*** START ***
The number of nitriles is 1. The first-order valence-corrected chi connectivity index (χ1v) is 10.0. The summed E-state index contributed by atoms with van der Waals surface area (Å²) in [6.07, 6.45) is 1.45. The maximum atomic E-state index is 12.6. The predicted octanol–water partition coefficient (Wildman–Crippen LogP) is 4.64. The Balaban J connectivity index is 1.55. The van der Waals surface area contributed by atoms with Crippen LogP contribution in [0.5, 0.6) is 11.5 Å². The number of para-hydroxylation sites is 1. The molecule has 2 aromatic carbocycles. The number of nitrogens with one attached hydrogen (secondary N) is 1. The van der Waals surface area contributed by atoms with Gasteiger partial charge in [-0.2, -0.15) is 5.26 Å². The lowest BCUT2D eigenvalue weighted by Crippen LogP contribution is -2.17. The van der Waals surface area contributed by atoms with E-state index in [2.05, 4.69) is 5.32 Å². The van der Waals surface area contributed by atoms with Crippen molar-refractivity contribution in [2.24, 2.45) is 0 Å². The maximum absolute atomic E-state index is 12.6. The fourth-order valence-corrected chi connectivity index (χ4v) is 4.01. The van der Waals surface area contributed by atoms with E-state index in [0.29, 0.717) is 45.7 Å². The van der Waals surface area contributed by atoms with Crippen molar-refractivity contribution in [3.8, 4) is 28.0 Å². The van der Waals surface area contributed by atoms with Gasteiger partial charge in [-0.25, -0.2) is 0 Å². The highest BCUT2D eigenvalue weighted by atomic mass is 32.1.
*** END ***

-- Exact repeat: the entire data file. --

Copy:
The number of nitriles is 1. The first-order valence-corrected chi connectivity index (χ1v) is 10.0. The summed E-state index contributed by atoms with van der Waals surface area (Å²) in [6.07, 6.45) is 1.45. The maximum atomic E-state index is 12.6. The predicted octanol–water partition coefficient (Wildman–Crippen LogP) is 4.64. The Balaban J connectivity index is 1.55. The van der Waals surface area contributed by atoms with Crippen LogP contribution in [0.5, 0.6) is 11.5 Å². The number of para-hydroxylation sites is 1. The molecule has 2 aromatic carbocycles. The number of nitrogens with one attached hydrogen (secondary N) is 1. The van der Waals surface area contributed by atoms with Gasteiger partial charge in [-0.2, -0.15) is 5.26 Å². The lowest BCUT2D eigenvalue weighted by Crippen LogP contribution is -2.17. The van der Waals surface area contributed by atoms with E-state index in [2.05, 4.69) is 5.32 Å². The van der Waals surface area contributed by atoms with Crippen molar-refractivity contribution in [2.24, 2.45) is 0 Å². The maximum absolute atomic E-state index is 12.6. The fourth-order valence-corrected chi connectivity index (χ4v) is 4.01. The van der Waals surface area contributed by atoms with E-state index in [0.29, 0.717) is 45.7 Å². The van der Waals surface area contributed by atoms with Crippen molar-refractivity contribution in [3.8, 4) is 28.0 Å². The van der Waals surface area contributed by atoms with Gasteiger partial charge in [-0.25, -0.2) is 0 Å². The highest BCUT2D eigenvalue weighted by atomic mass is 32.1.